Play of the Week 14

May 16, 2011

This week’s POTW goes twofold, in that we recognize not only the player, but also the venue.

First, hats off to KJ Choi, champion of The Players Championship. KJ played solidly as ever, never wavering even when under extreme pressure of the field chasing him and trying to keep up with weeklong leader, David Toms. At -12, the leaders approached the tee of what is perhaps the most famous–and the most treacherous–par 3 in golf. With it all on the line, KJ Choi, cool as ice, struck a perfect ball to the island green within 12 feet, then sank the putt to go to -13, eventually winning the tournament.

I’ve always liked KJ. He’s a consistent player that doesn’t get caught up in the emotions of the moment. Although his stroke isn’t anything to emulate, he gets the job done year after year. At 40 years old, KJ showed the young guys how to do it. Here’s to you, KJ.

However, I have to give a nod, as well, to the tournament itself. The Players Championship this year gave us what golf has been missing for awhile: a true chase for a championship. Striking to me was the number of experienced golfers who were at the top of the field–Toms, Choi, Stricker, Goydos, and DLIII all had a legitimate shot of contending. Moreover, at the end of Saturday, there were 12 players within 2 shots of the leader (Toms). Perhaps its the course setup–with water on 14 of 18 holes–that prevents the younger “bomb and gouge” type players from overpowering the course. Perhaps its the severely undulating greens where the older players have better feel. Perhaps its the true risk/reward nature of the course, with so many pins hanging over water, where stronger iron players can gain an advantage over long hitters. Whatever the cause, the tightened field inherently leads to drama, and this year was no exception.

Moreover, what we saw–for the first time since Tiger and Phil went at it at Doral a few years back–was a true duel to the finish. Toms, leading by 1, decided to try to put the dagger on 16, coming out of a hybrid and leaving it well-short, leading to bogey and a tie with Choi going to 17. Choi responded with the aforementioned man-up shot of the year that eventually earned him the crystal. With the tournament on the line, Toms, one-down to Choi, stood on the 18th tee (which I have always contended is a more difficult hole than 17 and perhaps the best finishing hole in all of golf) pondering what he had to do. Lesser men would fold to this pressure. Toms striped the drive of his life down the middle. His shot was not rewarded: his ball found a sand-filled divot. Again, lesser men would fold, but Toms placed his approach to 15 feet. Then, with the tournament on the line, he rolled a beautiful 15-footer for birdie on the last to pull even with Choi. It was just the fourth birdie of the day at 18. Choi, faced with his own pressure, rolled a tricky 5-footer for to save par and force the playoff.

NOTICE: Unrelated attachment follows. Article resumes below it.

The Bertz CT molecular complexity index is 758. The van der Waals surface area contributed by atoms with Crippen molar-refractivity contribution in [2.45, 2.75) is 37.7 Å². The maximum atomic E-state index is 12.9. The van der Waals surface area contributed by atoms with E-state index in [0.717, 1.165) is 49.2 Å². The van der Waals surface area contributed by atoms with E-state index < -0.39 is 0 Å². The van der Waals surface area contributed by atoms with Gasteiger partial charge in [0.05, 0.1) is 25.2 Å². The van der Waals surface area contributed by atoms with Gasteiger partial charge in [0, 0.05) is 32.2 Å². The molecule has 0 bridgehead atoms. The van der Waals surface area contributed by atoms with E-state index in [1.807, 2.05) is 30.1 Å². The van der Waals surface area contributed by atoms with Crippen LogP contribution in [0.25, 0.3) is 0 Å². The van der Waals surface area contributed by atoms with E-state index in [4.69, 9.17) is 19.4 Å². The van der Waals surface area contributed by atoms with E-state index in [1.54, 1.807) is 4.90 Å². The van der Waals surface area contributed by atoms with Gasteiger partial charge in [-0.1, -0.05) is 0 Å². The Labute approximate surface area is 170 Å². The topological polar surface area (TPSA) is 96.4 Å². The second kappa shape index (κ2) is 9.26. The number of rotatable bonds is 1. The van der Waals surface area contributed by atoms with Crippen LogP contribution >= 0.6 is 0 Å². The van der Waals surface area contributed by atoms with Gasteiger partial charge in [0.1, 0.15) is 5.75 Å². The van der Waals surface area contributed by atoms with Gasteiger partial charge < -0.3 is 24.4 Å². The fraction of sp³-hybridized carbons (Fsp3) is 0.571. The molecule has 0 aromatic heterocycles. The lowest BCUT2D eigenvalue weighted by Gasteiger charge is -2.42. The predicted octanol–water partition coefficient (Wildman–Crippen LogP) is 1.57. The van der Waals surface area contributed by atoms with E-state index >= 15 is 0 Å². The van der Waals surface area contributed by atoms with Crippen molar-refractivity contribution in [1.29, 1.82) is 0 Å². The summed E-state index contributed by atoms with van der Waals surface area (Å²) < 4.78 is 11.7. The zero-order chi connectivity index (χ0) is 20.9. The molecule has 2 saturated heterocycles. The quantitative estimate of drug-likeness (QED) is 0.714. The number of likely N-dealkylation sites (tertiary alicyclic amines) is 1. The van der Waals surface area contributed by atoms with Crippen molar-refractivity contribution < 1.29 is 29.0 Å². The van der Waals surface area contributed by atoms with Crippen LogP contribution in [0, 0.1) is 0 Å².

Although Toms 3-putted from 15 feet on the playoff, the drama of the event was the best we’ve seen this year. Players on all ends of the course had a chance to win. By Sunday, no one even acknowledged that Tiger Woods, the marquee player at any event, had pulled out of the first 9 holes on Thursday and was absent from the tournament. It’s hard to envision a tournament that is so exciting of itself that everyone forgets about Tiger; this was the one.

At the end of the Sunday, Choi walked away with the crystal, but the true champion was The Players Championship. Once again, here’s to you KJ Choi. But also, here’s to The Players Championship, and to Sawgrass and Pete Dye for a course that can host this type of event. We’ve been waiting for this for awhile. Thanks for providing it.

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